Neutral Citation Number:  EWHC 1831 (QB)
Case No: QB2008-APP113
IN THE HIGH COURT OF JUSTICE
QUEEN'S BENCH DIVISION
ON APPEAL FROM THE SUPREME COURT COSTS OFFICE
Royal Courts of Justice
Strand, London, WC2A 2LL
MR JUSTICE MACKAY
MASTER SIMONS (A Costs Judge sitting as an assessor)
Mr Martin Cockx (sitting as an assessor)
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Richard Buxton (Solicitors) Appellants
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Huw Llewelyn Paul Mills-Owens Respondent
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Richard Buxton (for Richard Buxton Solicitors)
Paul Mills Owens in person
Hearing dates: 7 July 2008
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I direct that pursuant to CPR PD 39A para 6.1 no official shorthand note shall be taken of this Judgment and that copies of this version as handed down may be treated as authentic.
MR JUSTICE MACKAY
Mr Justice Mackay:
1. This is an appeal against the order of Master O'Hare dated 31 January 2008 in relation to a claim for costs by the appellant against the respondent. I will call them "the solicitors" and "the client" respectively. The appeal is brought with the permission of the costs judge, who considered that an important issue of principle arose.
2. The client has put in a lengthy respondent's notice with which I will deal below.
3. The solicitors acted for the client in two matters. The first was a statutory appeal in relation to the grant of planning permission in relation to a property near to the client's home in the New Forest. The second was in connection with protecting the verges of the lane outside the client's home from encroachment and/or destruction by vehicles etc. The client was and is a fervent defender of the New Forest National Park and its environment, and I accept that everything he has done and said has been directed to that end.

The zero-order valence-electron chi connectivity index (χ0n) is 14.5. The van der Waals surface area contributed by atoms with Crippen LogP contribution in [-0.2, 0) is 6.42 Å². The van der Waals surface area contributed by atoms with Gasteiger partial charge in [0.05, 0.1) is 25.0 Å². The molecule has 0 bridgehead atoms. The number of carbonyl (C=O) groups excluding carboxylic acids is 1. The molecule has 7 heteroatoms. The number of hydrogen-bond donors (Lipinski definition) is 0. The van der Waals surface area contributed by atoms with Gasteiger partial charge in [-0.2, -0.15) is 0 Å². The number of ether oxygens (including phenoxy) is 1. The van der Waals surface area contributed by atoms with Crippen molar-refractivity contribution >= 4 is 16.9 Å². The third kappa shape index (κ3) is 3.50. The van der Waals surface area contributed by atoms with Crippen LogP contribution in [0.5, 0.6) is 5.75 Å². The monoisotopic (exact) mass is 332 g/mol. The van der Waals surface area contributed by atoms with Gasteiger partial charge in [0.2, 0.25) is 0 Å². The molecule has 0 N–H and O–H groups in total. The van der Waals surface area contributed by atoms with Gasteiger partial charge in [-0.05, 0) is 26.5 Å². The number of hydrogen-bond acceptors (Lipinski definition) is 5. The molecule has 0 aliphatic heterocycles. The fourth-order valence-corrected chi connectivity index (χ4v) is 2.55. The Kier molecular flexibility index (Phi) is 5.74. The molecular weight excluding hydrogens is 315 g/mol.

4. The solicitors acted on his behalf in the statutory appeal to the Administrative Court until they formally came off the record at a late stage, as will be seen below. They presented a bill for their profit costs and unpaid disbursements.
5. The basis of the Master's decision was that, though the solicitors were in a difficult situation, they had adopted the wrong course. He said:-
"I think they should not have terminated the instructions as they did. I do not think they had just cause, regardless of what notice they gave. I think what they should have done was carry out the clients instructions even though they had given (and would no doubt repeat) [advice] that such instructions were doomed to disaster. Because they had failed to carry out the client's instructions I do not think they are entitled to charge him fees in this matter. They were retained for the entire business; that is conducting a statutory appeal. That has to be a statutory appeal on the basis of the instructions made by the client, so long as they are legal honest and decent. Clients cannot instruct solicitors to do anything improper but (however unwise I might think they were) I do not think this client's instructions were, in any way, improper."
6. The result was that the costs judge disallowed the solicitors claim for profit costs in its entirety. He did, however, allow their claim for unpaid disbursements. He also allowed (subject to small deductions) their claim in respect of the "roads issue" and consequently issued a final costs certificate in the sum of £8,968.50 (including VAT), the aggregate of the unpaid disbursements on the statutory appeal and profit costs on the roads issue.
7. He awarded the costs of the assessment to the client, which he assessed at £226 to represent the costs of his attendance on the day of the assessment. In his counter notice the client claims that he should also have been awarded £50 for his application for the detailed assessment and £600 for the appointment for the assessment; very fairly, if I may say characteristically so, Mr Buxton concedes that these amounts should have been awarded to him if the decision had been taken in principle, as clearly it had been, that the client should be entitled to his costs of the assessment exercise.
The profit costs issue
8. The major issue before me was therefore the conduct of the statutory appeal. The solicitors and their client parted company very shortly before the hearing in the Administrative Court on 6 February 2006, on which day the solicitors came off the record having so applied to the judge at the outset of the hearing. The judge then refused the client's application to adjourn, and he was obliged to represent himself at the hearing. His application for a review of the decision was dismissed, as was a subsequent application to the Court of Appeal for permission to appeal.